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I would like to justify whether my concept in the open source license is correct, as you know that, misunderstanding the terms may lead to a serious law sue.

The main difference among the open source license is whether the license is copyleft. Copyleft license means allow the others to reproduce, modify and distribute the products but the released product is bound by the same licensing restriction. That means they have to use the same license for the modified version. Also, the copyleft license require all the released modified version to be free software.

On the other hand, if any others create derived work incorporating non-copyleft licensed code, they can choose any license for the code.

The several kinds of license and comparison

GPL is a restrictive license. Software requires to released as GPL license if that integrate or is modified from the other GPL license software . The library used in developing GPL license software are also restricted to GPL and LGPL , proprietary software are not allowed to employ (or complied with) in any part of the GPL application.

LGPL is similar to GPL , but was more permissive with regarding allow the using of other non-GPL software.

BSD is relatively simple license, it allow developer to do anything on the original source code . The license holder do not hold any legal responsibilities for their released product.

Apache license is evolved from the BSD license. The legal terms are improved and are written by legal professionals in a more modern way. It covers comprehensive intellectual property ownership and liability issues.

Also, are there any popular license beside these?

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closed as off topic by Yannis Mar 30 '12 at 19:25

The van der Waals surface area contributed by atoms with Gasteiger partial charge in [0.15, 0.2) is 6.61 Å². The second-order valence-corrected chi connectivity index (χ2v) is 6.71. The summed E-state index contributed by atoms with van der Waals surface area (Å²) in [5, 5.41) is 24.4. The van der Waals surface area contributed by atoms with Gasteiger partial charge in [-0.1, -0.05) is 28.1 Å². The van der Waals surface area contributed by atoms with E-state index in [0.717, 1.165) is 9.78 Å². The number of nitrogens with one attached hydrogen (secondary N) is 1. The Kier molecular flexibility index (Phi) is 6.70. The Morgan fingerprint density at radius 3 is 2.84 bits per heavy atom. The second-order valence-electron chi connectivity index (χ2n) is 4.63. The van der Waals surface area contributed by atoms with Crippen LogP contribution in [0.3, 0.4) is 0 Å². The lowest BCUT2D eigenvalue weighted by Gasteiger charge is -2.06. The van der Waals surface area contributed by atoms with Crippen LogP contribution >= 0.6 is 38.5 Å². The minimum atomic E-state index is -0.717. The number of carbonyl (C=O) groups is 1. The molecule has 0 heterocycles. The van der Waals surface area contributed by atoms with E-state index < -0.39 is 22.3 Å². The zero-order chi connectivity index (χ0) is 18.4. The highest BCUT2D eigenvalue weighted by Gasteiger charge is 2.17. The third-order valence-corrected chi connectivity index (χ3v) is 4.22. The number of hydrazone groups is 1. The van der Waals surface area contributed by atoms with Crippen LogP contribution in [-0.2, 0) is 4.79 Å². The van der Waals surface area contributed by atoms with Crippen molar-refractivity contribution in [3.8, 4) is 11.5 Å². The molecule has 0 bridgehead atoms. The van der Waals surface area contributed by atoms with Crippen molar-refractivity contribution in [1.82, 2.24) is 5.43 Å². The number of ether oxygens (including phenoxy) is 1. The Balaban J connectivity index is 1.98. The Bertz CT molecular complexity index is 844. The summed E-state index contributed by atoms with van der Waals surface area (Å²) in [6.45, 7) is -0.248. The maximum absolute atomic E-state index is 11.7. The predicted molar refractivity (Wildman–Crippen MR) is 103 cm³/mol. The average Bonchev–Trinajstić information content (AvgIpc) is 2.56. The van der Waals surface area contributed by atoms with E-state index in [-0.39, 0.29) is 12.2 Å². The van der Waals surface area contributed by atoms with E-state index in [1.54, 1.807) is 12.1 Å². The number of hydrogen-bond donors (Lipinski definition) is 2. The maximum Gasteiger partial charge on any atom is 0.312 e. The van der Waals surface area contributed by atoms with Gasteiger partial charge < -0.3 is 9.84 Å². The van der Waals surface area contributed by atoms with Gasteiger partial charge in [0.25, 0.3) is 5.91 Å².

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For a list of popular licenses, see the OSS Watch License differentator, details can be found in this answer of mine. –  Mark Booth Mar 30 '12 at 10:40
What's exactly the question here? ...isn't there enough documentation around licenses already? –  arnaud Mar 30 '12 at 11:19
In my (non-legally binding) opinion that is a reasonably good high-level view. Depending on how much in-depth you want to go you can get into any number of ugly, sticky issues that you don't represent very well (for example "it allows developer to do anything" is very ill-specified). But if all you're looking for is a high-level view, then I'd say that's a good shot at it. –  Joachim Sauer Mar 30 '12 at 11:37
You really need to discuss legal matters with a lawyer, not with a bunch of programmers, software licensing is on topic but questions that require legal expertise are not. –  Yannis Mar 30 '12 at 19:27

1 Answer 1

If you are worried about getting sued, chances are you should be talking to a lawyer instead of soliciting feedback from community at large. (Not that it is a bad thing, but you can't argue in court and say Person X on a forum said it was ok, so I did it).

Otherwise, there is a wide range available and there should be one to fit your needs.


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